What is Resveratrol, Anyways?

A reader recently asked “what exactly is resveratrol” on Twitter and these are a variety of the answers other Twitter users chimed in with:

  • Resveratrol is an antibiotic produced naturally by several plants when under attack by pathogens such as bacteria or fungi.
  • Resveratrol has also been produced by chemical synthesis and is sold as a nutritional supplement derived primarily from Japanese knotweed but also from red grape skin and seeds. 
  • Resveratrol has been shown at times to extend the life span of mice. In mouse and rat experiments, anti-cancer, anti-inflammatory, blood-sugar-lowering, chelating and other beneficial cardiovascular effects of resveratrol have been reported. 
  • Resveratrol is a constituent of red wine and is found in many red and purple berries and in peanuts.
Images of the sources of resveratrol chocolate, yucca, peanuts, grapes with the words "Healthiest Foods in the World"

The reference to “antibiotic” isn’t quite accurate, but it is a good simile. Plants produce resveratrol as a way to fight off diseases, pests, blight and other problems. That’s actually the reason organic produce is healthier than traditional produce. It’s not that the plants are free of harmful chemicals, which is good, it’s that the plants are forced to fend for themselves and thus produce more antioxidants like resveratrol.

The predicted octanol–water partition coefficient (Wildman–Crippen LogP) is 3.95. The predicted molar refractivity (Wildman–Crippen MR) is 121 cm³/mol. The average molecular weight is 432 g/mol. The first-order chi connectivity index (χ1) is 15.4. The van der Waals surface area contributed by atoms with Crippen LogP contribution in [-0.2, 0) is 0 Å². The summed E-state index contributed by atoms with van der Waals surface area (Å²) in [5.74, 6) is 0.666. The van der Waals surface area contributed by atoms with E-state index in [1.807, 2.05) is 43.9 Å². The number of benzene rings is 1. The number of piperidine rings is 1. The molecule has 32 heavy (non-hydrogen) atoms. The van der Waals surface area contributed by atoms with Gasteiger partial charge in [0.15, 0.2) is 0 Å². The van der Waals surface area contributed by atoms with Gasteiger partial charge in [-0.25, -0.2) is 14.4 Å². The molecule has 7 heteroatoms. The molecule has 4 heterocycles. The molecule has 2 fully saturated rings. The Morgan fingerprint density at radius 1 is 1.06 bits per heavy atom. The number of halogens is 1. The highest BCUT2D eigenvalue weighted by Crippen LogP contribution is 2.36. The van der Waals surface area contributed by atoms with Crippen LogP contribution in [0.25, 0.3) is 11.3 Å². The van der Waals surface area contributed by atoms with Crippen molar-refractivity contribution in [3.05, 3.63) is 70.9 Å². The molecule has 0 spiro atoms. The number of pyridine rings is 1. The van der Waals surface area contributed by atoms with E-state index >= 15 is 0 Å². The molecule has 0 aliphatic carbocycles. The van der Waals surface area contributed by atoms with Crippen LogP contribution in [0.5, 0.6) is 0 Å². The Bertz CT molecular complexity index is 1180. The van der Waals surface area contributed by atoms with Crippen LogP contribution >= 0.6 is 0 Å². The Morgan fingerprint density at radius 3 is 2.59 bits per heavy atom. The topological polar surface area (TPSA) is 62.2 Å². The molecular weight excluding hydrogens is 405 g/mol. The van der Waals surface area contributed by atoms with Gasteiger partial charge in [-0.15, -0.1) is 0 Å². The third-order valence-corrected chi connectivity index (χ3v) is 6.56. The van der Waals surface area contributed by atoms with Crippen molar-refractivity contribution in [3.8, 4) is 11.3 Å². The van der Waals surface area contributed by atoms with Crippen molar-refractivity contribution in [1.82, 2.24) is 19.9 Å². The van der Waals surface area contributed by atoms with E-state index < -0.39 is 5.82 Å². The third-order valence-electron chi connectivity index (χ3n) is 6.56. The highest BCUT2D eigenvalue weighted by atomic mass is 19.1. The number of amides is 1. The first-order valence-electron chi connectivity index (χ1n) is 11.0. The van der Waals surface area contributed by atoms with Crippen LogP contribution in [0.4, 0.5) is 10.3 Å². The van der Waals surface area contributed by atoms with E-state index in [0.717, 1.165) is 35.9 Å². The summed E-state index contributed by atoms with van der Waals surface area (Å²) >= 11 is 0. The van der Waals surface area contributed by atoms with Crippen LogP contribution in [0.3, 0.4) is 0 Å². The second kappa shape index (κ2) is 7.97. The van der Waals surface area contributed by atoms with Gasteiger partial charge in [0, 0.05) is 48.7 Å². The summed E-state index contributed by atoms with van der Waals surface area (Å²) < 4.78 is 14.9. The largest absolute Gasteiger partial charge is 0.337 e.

The part about resveratrol being a constiuent of red wine is correct, but is also the most obvious answer. That’s a little bit like saying the place you’re most likely to find a school bus is near a school. Red wine is what put “resveratrol” on the map. But what is often missed is what makes red wine so special.

Oxygen is the breath of life, right? Well, it’s also the breath of death. Oxygen oxidizes . . causes rust, and is the end of many things. One of those things is antioxidants. Once oxygen comes in contact with an antioxidant, it is largely useless to us. In fact an oxidized antioxidant provides zero value to people.

Going back to red wine . . . Would you agree that a grape skin is tougher than a strawberry skin? Can you even say strawberries have a skin? That toughness completely shrouds the inside of a grape from oxygen. Then when a grape is picked and put into a vat to be crushed it also evades oxygen. Then when it is fermented in a cask it is shielded from oxygen. Then when it is poured into a bottle and corked oxygen comes in contact with it for the briefest moment.

That means when red wine touches your lips, the antioxidants are nearly 100% potent. The resveratrol is in full force and can provide the greatest benefit.

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